Liturgy & Liturgical Law Forum: Validity of rites that are not Sacraments
Validity of rites that are not Sacraments QUESTION from A. Basto on March 23, 2002 Dear Mr. Slavek,
Just recently, I read your answer to Mr. Grey's question Roman Pontifical and Coronation Rite. After asking other questions, Mr. Grey asked his question number 4, divided in four sub-questions.
I was puzzled by Mr. Grey's fourth question (since it is a big question, and since it is avaliable in this forum, I think it is better not to quote Mr. Grey's question in this present question.)
In your answer to the above mentioned question 4, you stated that you can't talk about the validity of a Coronation order, since it is not a Sacrament. I was very confused by your awnser and I would like you to explain why only Sacraments can be valid or invalid.
You see, I started thinking about other liturgical rites that are not sacraments, and, I believe that in the case of many non-sacramental liturgical actions, there can be valid and invalid celebration. Now, I know that you are the expert, and so I would like to submit the examples that came to my mind to your consideration, so that you can explain to me why you can only speak of the validity of Sacraments, and not of other liturgical actions.
I was thinking about the rites of Dedication of an Altar and of a Church, Blessing of an Abbot, Consacration of Virgins, and institution of Extraordinary Ministers of the Eucharist. These rites are not Sacraments. But they bestow God's grace. Before the rite of institution, the person is not an Extraordinary Minister, but after the institution the person has been commisioned to this dignity. Before the Dedication of a Church, you have only a building. But after the dedication you have something holy, the Temple of the Lord. Before the dedication, the Altar is just a stone, but after the dedication, it becomes a sacred place, where the Most Holy Sacrifice is to be offered.
All the rites above mentioned are long rites, composed of several parts. In the case of the dedication of the Altar, you have the washing of the altar, then the prayer of dedication, then the anointing with chrism, and then the incensation of the Altar.
But, in the way I understand, and correct me if I am wrong, all the rites I mentioned have in them some essential act, a main part, in which the aim of the liturgical action is acomplished. This essential act almost always has a specific form. A formula that is essential to the act, just like the Sacraments all have an essential formula.
So that if certain acts are done, and certain formulas said by the celebrant, with the appropriate intention of at least doing what the Church does, the act is accomplished, and if such formulas are not said, the act is not accomplished.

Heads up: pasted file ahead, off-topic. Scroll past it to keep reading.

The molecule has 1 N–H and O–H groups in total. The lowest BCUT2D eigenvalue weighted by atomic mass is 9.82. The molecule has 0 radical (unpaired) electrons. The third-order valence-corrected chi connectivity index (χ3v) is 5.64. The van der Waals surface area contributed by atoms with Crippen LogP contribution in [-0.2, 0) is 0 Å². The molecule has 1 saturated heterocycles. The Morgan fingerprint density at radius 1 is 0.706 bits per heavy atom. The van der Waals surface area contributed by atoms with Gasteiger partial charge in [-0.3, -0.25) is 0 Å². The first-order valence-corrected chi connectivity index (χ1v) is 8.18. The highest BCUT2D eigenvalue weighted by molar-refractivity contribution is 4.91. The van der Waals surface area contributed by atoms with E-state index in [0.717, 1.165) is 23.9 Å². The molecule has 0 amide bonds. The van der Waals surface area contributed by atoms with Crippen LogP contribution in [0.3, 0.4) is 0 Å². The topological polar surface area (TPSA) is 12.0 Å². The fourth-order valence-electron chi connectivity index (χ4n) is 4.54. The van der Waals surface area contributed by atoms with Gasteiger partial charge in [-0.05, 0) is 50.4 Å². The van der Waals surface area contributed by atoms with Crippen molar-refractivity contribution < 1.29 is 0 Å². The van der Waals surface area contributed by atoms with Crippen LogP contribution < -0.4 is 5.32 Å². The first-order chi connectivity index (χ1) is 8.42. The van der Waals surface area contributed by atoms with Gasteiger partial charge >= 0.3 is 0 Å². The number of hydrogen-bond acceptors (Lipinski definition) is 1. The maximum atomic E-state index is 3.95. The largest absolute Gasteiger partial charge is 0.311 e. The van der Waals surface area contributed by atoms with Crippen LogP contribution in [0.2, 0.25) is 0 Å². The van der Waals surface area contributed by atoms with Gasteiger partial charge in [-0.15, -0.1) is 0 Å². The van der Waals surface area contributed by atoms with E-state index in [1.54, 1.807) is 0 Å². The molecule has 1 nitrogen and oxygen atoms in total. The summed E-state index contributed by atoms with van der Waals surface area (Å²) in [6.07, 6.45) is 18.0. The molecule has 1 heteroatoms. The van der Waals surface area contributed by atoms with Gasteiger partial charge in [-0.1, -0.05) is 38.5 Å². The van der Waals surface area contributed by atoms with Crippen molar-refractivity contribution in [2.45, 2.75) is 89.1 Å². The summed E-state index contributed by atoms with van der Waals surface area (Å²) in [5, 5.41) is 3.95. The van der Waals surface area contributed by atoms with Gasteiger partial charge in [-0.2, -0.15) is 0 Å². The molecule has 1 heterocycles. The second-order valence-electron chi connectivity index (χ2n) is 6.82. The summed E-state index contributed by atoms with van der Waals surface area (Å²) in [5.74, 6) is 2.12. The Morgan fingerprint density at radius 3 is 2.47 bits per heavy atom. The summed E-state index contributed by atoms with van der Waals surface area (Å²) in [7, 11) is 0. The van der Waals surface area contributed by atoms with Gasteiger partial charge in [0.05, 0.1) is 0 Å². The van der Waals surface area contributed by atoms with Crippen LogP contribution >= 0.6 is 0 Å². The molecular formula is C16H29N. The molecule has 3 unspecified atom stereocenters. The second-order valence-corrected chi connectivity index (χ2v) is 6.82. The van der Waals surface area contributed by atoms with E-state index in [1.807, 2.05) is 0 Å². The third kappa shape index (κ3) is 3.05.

Thus, if the prayer of dedication is ommited, the dedication of the Altar failed to take place, regardless of the fact that the altar was washed, anointed and incensed. The dedication of the Altar, without the appropriate prayer of dedication, seems to me an INVALID dedication. Don't you agree?
In like manner, if certain essential acts are ommited in the rite of Blessing of an Abbot, or Consacration of a Virgin, or institution of an Extraordinary Minister of the Eucharist, the Abbot is not blessed, the virgin is not consacrated, and the Minister is not instituted, so that those rites were invalid.
Therefore an Abbot invalidly blessed will need to go through the rite again if he wants to be validly blessed for his office. And the same apllies to the consacration of the virgin and institution of the Extraordinary Minister. And those liturgical rites are not Sacraments. Am I wrong? Am I missing something?
1. So, can there be a between valid and invalid rites that are not Sacraments?
2. If one can, at least in a broader sense of the term validity, talk about valid and invalid liturgical rites of non-sacramental nature, how would Mr. Grey's above mentioned question be answered?
ANSWER by Mr. Jacob Slavek on April 2, 2002 Dear Mr. Basto,
I think that you have incorrectly identified me as the expert here. :-) Although I consider myself a liturgical expert, I am not a theological expert (yet at least). Frequently though it is difficult to discuss Liturgy without Sacramental Theology so I am happy to try my best and invite others to help out.
Something important to start out with: Liturgy does not equal sacraments, as said in your question. Sacraments do not come from liturgical rites or ceremonies, although currently, as always was (I believe) and probably always will be it is only lawful that the sacraments be administered within the context of a liturgical celebration, with exceptions of Baptism in danger of death, etc.
Okay, moving on to Theology, I suppose that the distinction between valid and invalid can apply to some sacramentals that are not sacraments, such as blessings/dedications that are administered within the Liturgy. I think, however, that the distinction is not as vivid since there is much more freedom in the manner of blessing, whereas in the sacraments there is usually a precise formula that must be followed for validity. (liceity is another question) A priest may give a simple blessing by making The Sign of the Cross over a person or object, which can be considered valid. I think that in the dedication of an altar, there are many formulas that could be composed that would be valid, but only the one given in the rites is licit. Since the sacraments have precise instructions that are instituted within Sacred Scripture, much less freedom is available for their validity, and therefore the distinction between valid and invalid is more vivid.
Hope this helps. I invite theologians to offer their input.
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